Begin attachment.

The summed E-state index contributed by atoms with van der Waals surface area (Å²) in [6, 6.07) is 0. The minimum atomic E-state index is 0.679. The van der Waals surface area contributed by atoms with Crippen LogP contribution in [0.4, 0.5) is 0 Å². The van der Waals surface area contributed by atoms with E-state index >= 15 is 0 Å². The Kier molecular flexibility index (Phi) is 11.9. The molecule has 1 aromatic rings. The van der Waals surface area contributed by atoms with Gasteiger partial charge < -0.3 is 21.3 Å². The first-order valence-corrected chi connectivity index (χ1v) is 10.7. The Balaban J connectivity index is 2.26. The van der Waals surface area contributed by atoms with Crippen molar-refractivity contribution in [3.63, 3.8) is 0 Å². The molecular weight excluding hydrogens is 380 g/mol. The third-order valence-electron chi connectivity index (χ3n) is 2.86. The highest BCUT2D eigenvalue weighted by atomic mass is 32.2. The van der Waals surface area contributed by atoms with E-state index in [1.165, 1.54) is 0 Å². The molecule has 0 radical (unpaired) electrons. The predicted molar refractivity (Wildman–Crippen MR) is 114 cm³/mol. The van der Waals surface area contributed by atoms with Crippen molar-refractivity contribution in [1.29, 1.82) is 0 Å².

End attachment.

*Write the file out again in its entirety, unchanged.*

The summed E-state index contributed by atoms with van der Waals surface area (Å²) in [6, 6.07) is 0. The minimum atomic E-state index is 0.679. The van der Waals surface area contributed by atoms with Crippen LogP contribution in [0.4, 0.5) is 0 Å². The van der Waals surface area contributed by atoms with E-state index >= 15 is 0 Å². The Kier molecular flexibility index (Phi) is 11.9. The molecule has 1 aromatic rings. The van der Waals surface area contributed by atoms with Gasteiger partial charge < -0.3 is 21.3 Å². The first-order valence-corrected chi connectivity index (χ1v) is 10.7. The Balaban J connectivity index is 2.26. The van der Waals surface area contributed by atoms with Crippen molar-refractivity contribution in [3.63, 3.8) is 0 Å². The molecular weight excluding hydrogens is 380 g/mol. The third-order valence-electron chi connectivity index (χ3n) is 2.86. The highest BCUT2D eigenvalue weighted by atomic mass is 32.2. The van der Waals surface area contributed by atoms with E-state index in [1.165, 1.54) is 0 Å². The molecule has 0 radical (unpaired) electrons. The predicted molar refractivity (Wildman–Crippen MR) is 114 cm³/mol. The van der Waals surface area contributed by atoms with Crippen molar-refractivity contribution in [1.29, 1.82) is 0 Å².